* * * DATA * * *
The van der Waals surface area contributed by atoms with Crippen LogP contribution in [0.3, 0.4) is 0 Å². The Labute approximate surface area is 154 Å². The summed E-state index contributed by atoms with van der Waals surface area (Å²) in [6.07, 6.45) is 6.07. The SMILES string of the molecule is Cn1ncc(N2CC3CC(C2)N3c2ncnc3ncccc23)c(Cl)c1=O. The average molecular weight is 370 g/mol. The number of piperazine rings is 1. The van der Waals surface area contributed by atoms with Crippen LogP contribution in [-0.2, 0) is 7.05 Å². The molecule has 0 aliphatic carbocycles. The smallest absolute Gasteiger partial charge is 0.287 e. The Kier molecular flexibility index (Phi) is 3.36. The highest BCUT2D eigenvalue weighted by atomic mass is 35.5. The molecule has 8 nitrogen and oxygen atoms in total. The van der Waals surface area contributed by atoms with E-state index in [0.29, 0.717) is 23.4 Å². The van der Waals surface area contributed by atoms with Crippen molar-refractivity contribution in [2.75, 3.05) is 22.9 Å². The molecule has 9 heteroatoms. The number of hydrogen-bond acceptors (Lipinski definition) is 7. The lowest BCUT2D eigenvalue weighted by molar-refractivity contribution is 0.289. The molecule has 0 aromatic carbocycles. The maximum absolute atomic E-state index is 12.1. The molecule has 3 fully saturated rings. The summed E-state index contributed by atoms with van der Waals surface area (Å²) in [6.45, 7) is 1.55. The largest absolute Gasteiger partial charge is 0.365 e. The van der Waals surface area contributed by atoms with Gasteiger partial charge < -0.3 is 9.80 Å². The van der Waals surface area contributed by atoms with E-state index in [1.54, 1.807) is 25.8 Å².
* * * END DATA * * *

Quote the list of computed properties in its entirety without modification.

The van der Waals surface area contributed by atoms with Crippen LogP contribution in [0.3, 0.4) is 0 Å². The Labute approximate surface area is 154 Å². The summed E-state index contributed by atoms with van der Waals surface area (Å²) in [6.07, 6.45) is 6.07. The SMILES string of the molecule is Cn1ncc(N2CC3CC(C2)N3c2ncnc3ncccc23)c(Cl)c1=O. The average molecular weight is 370 g/mol. The number of piperazine rings is 1. The van der Waals surface area contributed by atoms with Crippen LogP contribution in [-0.2, 0) is 7.05 Å². The molecule has 0 aliphatic carbocycles. The smallest absolute Gasteiger partial charge is 0.287 e. The Kier molecular flexibility index (Phi) is 3.36. The highest BCUT2D eigenvalue weighted by atomic mass is 35.5. The molecule has 8 nitrogen and oxygen atoms in total. The van der Waals surface area contributed by atoms with E-state index in [0.29, 0.717) is 23.4 Å². The van der Waals surface area contributed by atoms with Crippen molar-refractivity contribution in [2.75, 3.05) is 22.9 Å². The molecule has 9 heteroatoms. The number of hydrogen-bond acceptors (Lipinski definition) is 7. The lowest BCUT2D eigenvalue weighted by molar-refractivity contribution is 0.289. The molecule has 0 aromatic carbocycles. The maximum absolute atomic E-state index is 12.1. The molecule has 3 fully saturated rings. The summed E-state index contributed by atoms with van der Waals surface area (Å²) in [6.45, 7) is 1.55. The largest absolute Gasteiger partial charge is 0.365 e. The van der Waals surface area contributed by atoms with Gasteiger partial charge < -0.3 is 9.80 Å². The van der Waals surface area contributed by atoms with E-state index in [1.54, 1.807) is 25.8 Å².